- The global spread of vaccination against COVID-19 is the largest and fastest in history, but many of those most at risk remain unprotected – only 28% of older people and 37% of health workers in countries with low incomes have received their primary course of vaccines and most have not received booster doses.
- Healthcare workers, the over 60s and other at-risk groups should be reached as priorities on the way to the 70% coverage target.
- The WHO strategy update raises targets to vaccinate 100% of health workers and 100% of the highest-risk populations with both primary and booster doses to reduce deaths, keep societies open and ensure functioning of economies while transmission continues.
- Although vaccines have saved countless lives, they have not significantly reduced the spread of COVID-19. Innovation is needed to develop new vaccines that significantly reduce transmission, are easier to administer, and provide broader and longer-lasting protection.
WHO today published an update of the Global Vaccination Strategy against COVID-19 in response to the spread of Omicron subvariants, advances in vaccine evidence and lessons from the global vaccination programme.
In the first year on the market, the COVID-19 vaccines are estimated to have saved 19.8 million lives. Through unprecedentedly large and rapid global deployments, more than 12 billion doses have been administered globally, in almost every country in the world, reaching an average of 60% of the country’s population.
However, only 28% of the older population and 37% of health workers in low-income countries have been vaccinated with their primary series. 27 of the WHO Member States have not yet started a booster or additional dose program, 11 of which are low-income countries.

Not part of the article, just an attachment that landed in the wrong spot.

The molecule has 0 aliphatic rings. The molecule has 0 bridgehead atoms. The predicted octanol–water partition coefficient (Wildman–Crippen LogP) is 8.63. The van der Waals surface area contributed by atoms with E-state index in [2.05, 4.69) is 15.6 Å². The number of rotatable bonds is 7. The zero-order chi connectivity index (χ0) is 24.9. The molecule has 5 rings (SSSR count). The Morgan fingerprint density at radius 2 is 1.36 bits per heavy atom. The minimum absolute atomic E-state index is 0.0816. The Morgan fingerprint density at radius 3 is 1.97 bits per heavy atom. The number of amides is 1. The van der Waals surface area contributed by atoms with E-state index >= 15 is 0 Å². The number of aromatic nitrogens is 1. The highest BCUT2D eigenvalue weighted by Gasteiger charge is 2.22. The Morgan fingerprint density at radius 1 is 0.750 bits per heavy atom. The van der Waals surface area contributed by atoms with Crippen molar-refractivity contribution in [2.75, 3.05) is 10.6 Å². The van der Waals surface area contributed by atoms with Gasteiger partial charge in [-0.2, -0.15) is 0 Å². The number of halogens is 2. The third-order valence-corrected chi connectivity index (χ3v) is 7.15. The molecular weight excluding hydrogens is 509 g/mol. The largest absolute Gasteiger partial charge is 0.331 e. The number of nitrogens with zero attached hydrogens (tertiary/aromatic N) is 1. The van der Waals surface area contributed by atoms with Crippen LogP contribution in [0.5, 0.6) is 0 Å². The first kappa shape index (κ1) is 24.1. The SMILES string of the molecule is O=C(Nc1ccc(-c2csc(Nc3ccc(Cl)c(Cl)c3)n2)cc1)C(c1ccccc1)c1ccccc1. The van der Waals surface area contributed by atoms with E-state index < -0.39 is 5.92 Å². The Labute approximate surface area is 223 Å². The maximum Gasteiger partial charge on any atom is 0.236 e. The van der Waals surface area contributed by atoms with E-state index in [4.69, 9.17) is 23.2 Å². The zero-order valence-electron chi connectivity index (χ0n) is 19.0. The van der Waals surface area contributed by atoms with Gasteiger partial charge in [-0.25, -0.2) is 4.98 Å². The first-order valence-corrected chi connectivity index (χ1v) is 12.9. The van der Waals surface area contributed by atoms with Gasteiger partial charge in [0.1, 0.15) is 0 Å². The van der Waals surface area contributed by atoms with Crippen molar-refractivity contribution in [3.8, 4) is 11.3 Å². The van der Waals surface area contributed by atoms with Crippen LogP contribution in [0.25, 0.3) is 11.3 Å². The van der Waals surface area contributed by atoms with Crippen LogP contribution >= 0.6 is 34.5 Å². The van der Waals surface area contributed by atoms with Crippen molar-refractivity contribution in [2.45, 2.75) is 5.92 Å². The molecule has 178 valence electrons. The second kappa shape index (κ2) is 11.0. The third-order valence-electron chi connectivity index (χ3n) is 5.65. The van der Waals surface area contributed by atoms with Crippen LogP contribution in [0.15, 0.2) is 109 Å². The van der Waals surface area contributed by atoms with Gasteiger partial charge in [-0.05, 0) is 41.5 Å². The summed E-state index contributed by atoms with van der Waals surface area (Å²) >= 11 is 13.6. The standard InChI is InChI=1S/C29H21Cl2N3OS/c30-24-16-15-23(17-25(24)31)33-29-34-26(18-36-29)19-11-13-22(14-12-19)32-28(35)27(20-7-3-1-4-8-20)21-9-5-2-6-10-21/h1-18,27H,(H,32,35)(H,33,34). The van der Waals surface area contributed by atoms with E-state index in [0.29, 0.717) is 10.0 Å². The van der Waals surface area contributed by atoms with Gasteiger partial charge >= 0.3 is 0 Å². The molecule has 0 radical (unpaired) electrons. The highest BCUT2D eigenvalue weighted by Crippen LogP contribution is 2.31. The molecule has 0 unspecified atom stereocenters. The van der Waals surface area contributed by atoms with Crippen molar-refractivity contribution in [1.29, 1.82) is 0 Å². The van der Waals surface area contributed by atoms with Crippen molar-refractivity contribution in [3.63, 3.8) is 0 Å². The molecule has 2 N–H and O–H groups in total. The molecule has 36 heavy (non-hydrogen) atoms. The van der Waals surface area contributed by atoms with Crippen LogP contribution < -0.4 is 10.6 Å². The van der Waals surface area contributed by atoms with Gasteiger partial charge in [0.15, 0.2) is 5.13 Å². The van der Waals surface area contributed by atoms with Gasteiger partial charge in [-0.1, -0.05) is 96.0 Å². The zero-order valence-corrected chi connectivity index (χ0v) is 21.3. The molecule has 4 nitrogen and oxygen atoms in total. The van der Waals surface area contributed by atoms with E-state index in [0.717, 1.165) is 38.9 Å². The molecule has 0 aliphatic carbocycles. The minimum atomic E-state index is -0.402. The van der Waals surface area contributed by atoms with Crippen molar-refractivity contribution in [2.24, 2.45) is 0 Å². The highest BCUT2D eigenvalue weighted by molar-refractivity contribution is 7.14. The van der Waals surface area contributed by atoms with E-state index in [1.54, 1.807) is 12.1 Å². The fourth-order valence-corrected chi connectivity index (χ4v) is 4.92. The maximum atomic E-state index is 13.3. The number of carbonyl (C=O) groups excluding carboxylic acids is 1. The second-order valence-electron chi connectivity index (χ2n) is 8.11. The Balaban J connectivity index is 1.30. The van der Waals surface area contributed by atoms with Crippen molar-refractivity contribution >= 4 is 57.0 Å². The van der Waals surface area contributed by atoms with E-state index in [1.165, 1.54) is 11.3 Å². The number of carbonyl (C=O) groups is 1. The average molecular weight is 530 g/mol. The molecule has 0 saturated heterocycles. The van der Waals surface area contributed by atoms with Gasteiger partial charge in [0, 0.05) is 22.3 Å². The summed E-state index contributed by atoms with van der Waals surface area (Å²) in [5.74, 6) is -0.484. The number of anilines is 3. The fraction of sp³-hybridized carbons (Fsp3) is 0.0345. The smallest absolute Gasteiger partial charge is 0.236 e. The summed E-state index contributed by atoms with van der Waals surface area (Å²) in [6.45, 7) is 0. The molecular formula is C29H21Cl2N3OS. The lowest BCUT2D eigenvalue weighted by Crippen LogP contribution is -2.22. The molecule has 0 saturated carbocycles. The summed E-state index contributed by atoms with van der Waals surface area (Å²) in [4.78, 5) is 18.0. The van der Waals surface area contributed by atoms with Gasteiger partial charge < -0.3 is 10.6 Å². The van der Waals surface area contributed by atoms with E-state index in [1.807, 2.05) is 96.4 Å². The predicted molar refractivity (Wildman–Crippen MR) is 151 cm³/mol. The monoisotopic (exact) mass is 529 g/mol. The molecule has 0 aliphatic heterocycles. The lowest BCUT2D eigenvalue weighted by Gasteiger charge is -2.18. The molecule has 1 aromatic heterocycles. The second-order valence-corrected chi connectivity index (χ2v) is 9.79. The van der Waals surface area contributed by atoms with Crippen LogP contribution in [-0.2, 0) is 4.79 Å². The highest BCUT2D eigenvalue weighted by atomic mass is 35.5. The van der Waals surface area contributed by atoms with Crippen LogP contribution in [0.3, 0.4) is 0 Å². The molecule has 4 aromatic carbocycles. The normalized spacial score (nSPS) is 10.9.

The strategy aims to use prime and booster doses to reduce deaths and severe illness to protect health systems, societies and economies. On the way to achieving the 70% vaccination target, countries should prioritize achieving the core targets of vaccinating 100% of healthcare workers and 100% of the most vulnerable groups, including the older population (over 60s) and those who are immunocompromised or have underlying conditions.
“Even when 70% vaccination coverage is achieved, if significant numbers of health workers, the elderly and other at-risk groups remain unvaccinated, deaths will continue, health systems will remain under pressure and global recovery will be at risk,” said WHO Director-General Dr. Tedros Adhanom Ghebreyesus. “Vaccinating all those most at risk is the single best way to save lives, protect health systems and keep societies and economies open.”
To ensure that vaccines reach the highest priority groups, the strategy emphasizes the need to measure progress in vaccinating these groups and develop targeted approaches to reach them. Approaches include using local data and engaging communities to support vaccine demand, building systems to vaccinate adults, and reaching more displaced people through humanitarian response.
The strategy also aims to accelerate the development and ensure equitable access to improved vaccines to significantly reduce transmission as a top priority, but also to achieve durable, broadly protective immunity.
Current vaccines are designed to prevent serious illness and death, which they have succeeded in doing, saving millions of lives. However, they did not significantly reduce transmission. As the virus continues to circulate widely, new and dangerous variants emerge, including some that reduce the effectiveness of vaccines. It is fundamental that we continue to invest in research and development to make vaccines, such as nasal sprays, more effective and easier to administer.
Other vital actions that need to be taken include: equitable distribution of production capacity across regions and support for strong vaccine delivery programs. WHO will continue to collaborate with COVAX partners and the COVID-19 Vaccine Delivery Partnership (CoVDP) to support countries with implementation, such as by bundling COVID-19 vaccination with other health interventions.
Note to editors:
The Global Vaccination Strategy for COVID-19 in a Changing World: July 2022 Update can be read in full here.